In addition to the bills pertaining to construction defect litigation that our firm’s Georg Ketelhohn shared his insights on in previous articles in this blog as well as in a recent report in the Daily Business Review, another bill was recently introduced during the current session of the Florida Legislature that also presents significant concerns for community associations.
House Bill 611 (SB 736 in the Senate) aims to make major changes to the process, costs and effects of the estoppel certificates that are prepared by associations. Estoppel certificates are issued by associations, their attorneys or their property managers to provide the amounts owing to an association for a unit as of a particular date. Prospective buyers rely on the estoppel certificates to bind the association to the stated amount until the expiration date of the certificate.
The proposed bill intends to impose a maximum estoppel fee of $100 to $150, as opposed to a “reasonable fee” as the current law allows. Since the preparation of estoppel certificates can be highly detailed and labor intensive for experienced professionals, the newly proposed fee range is inadequate and may lead to increased management and legal fees that are passed on to associations for the preparation of these certificates, which in fairness should only be paid for by the buyers and sellers.
The bill also aims to eliminate the ability of an association and its agents to collect an estoppel fee prior to the closing of the sale of the underlying property by requiring that the estoppel certificate be paid from the proceeds of the sale. In addition, the proposed bill provides for extremely limited recourse for the collection of the fee should the closing never occur. Ultimately, the association may become liable for any fees that go uncollected.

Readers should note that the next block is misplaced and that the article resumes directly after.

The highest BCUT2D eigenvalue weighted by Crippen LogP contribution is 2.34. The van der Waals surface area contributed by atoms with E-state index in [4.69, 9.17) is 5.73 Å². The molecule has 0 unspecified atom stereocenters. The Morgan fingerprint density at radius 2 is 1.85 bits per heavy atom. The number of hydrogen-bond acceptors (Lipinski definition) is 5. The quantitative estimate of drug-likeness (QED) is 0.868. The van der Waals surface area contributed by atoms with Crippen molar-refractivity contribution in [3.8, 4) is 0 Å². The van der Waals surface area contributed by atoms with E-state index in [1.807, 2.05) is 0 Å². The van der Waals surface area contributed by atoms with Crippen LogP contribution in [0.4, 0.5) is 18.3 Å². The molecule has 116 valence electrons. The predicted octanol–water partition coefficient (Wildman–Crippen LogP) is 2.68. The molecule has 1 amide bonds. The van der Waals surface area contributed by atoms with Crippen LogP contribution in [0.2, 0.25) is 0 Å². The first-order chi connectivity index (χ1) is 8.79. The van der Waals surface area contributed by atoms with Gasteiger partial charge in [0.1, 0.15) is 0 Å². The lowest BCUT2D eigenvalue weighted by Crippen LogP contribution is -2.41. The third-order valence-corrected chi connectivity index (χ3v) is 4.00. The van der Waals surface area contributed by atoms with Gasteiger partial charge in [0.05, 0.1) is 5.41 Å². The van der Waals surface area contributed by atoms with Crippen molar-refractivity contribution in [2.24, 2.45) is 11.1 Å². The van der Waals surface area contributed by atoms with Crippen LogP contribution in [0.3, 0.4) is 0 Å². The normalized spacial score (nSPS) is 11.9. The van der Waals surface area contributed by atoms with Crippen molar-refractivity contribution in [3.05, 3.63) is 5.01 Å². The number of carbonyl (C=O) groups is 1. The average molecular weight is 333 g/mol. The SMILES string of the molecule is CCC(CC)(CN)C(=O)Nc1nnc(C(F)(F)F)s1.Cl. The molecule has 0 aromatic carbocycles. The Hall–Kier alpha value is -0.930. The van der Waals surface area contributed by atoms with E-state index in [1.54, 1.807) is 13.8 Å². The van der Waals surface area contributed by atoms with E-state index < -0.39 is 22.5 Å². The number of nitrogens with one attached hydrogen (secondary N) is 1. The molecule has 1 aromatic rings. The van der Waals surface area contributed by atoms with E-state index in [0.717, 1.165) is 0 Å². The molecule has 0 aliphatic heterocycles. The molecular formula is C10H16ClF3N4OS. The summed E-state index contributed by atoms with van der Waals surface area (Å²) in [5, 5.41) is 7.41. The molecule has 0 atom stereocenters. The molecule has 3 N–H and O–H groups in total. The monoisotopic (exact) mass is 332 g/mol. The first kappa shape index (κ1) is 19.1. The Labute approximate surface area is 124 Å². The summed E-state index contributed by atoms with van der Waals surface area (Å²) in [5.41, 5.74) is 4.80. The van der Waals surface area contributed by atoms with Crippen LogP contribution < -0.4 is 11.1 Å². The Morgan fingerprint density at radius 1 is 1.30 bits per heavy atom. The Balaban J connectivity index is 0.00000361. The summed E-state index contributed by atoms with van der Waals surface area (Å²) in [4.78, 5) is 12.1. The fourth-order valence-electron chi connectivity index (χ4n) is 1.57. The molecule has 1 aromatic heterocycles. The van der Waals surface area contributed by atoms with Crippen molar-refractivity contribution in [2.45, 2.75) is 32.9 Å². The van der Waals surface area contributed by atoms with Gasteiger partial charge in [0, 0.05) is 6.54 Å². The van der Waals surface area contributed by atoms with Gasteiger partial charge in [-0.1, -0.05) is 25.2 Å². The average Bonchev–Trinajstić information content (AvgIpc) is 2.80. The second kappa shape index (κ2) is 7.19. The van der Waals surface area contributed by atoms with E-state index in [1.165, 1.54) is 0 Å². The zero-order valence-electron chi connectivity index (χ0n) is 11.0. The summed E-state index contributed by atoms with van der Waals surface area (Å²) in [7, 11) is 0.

The bill further proposes the reduction in the number of days that associations have to respond to estoppel requests from 15 days down to 10 days. In complex cases such as those that include fines levied against an account in addition to delinquent maintenance dues and/or litigation, the preparation of an estoppel certificate typically exceeds 10 days. According to the proposals found in the bill, associations that are unable or fail to meet the 10-day deadline will have effectively waived any claims for the amounts due that would have been provided in the estoppel certificate. This is an extreme measure that would seriously impact an association’s right to collect unpaid assessments.
Another important concern for associations is that the bill would require all estoppel certificates to be valid for 30 days from their issuance, and it prevents the association and its agents from collecting additional assessments or other costs that accrue within those 30 days. In the case where an estoppel certificate is being requested for a delinquent account in litigation, attorneys would either have to stay the case pending payment or would need to include additional attorney’s fees if there are pending matters to be addressed in the 30-day period from the issuance of the estoppel.
Lastly, the proposed bill would require a waiver language to be included in the estoppel certificate preventing the association from collecting moneys in excess of the amount set forth in the estoppel certificate.
For the professionals who prepare estoppel certificates for community associations on a regular basis, the measures that are being put forth in this bill appear to be drastically onerous. We encourage association directors, members and property managers to contact their state legislators to express their concerns and disapproval with this bill.